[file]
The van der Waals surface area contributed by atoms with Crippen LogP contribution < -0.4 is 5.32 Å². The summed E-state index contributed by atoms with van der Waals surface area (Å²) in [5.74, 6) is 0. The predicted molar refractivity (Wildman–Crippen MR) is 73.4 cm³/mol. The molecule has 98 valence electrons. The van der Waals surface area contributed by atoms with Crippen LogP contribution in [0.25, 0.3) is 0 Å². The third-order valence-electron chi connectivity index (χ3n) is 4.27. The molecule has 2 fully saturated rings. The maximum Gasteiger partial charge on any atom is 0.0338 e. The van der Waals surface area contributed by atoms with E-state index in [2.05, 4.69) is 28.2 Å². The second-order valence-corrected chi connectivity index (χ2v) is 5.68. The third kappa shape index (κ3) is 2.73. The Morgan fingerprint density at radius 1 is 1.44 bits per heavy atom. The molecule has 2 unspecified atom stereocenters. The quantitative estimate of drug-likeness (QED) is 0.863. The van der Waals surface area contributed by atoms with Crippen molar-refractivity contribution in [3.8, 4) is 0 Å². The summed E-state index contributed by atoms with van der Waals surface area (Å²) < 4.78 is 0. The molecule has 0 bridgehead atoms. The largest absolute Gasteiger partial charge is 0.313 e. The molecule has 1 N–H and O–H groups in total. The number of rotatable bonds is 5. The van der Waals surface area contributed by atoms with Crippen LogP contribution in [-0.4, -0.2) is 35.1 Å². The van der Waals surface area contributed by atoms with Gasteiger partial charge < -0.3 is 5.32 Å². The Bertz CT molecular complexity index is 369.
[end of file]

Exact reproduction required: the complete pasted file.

The van der Waals surface area contributed by atoms with Crippen LogP contribution < -0.4 is 5.32 Å². The summed E-state index contributed by atoms with van der Waals surface area (Å²) in [5.74, 6) is 0. The predicted molar refractivity (Wildman–Crippen MR) is 73.4 cm³/mol. The molecule has 98 valence electrons. The van der Waals surface area contributed by atoms with Crippen LogP contribution in [0.25, 0.3) is 0 Å². The third-order valence-electron chi connectivity index (χ3n) is 4.27. The molecule has 2 fully saturated rings. The maximum Gasteiger partial charge on any atom is 0.0338 e. The van der Waals surface area contributed by atoms with E-state index in [2.05, 4.69) is 28.2 Å². The second-order valence-corrected chi connectivity index (χ2v) is 5.68. The third kappa shape index (κ3) is 2.73. The Morgan fingerprint density at radius 1 is 1.44 bits per heavy atom. The molecule has 2 unspecified atom stereocenters. The quantitative estimate of drug-likeness (QED) is 0.863. The van der Waals surface area contributed by atoms with Crippen molar-refractivity contribution in [3.8, 4) is 0 Å². The summed E-state index contributed by atoms with van der Waals surface area (Å²) < 4.78 is 0. The molecule has 0 bridgehead atoms. The largest absolute Gasteiger partial charge is 0.313 e. The molecule has 1 N–H and O–H groups in total. The number of rotatable bonds is 5. The van der Waals surface area contributed by atoms with Crippen LogP contribution in [-0.4, -0.2) is 35.1 Å². The van der Waals surface area contributed by atoms with Gasteiger partial charge < -0.3 is 5.32 Å². The Bertz CT molecular complexity index is 369.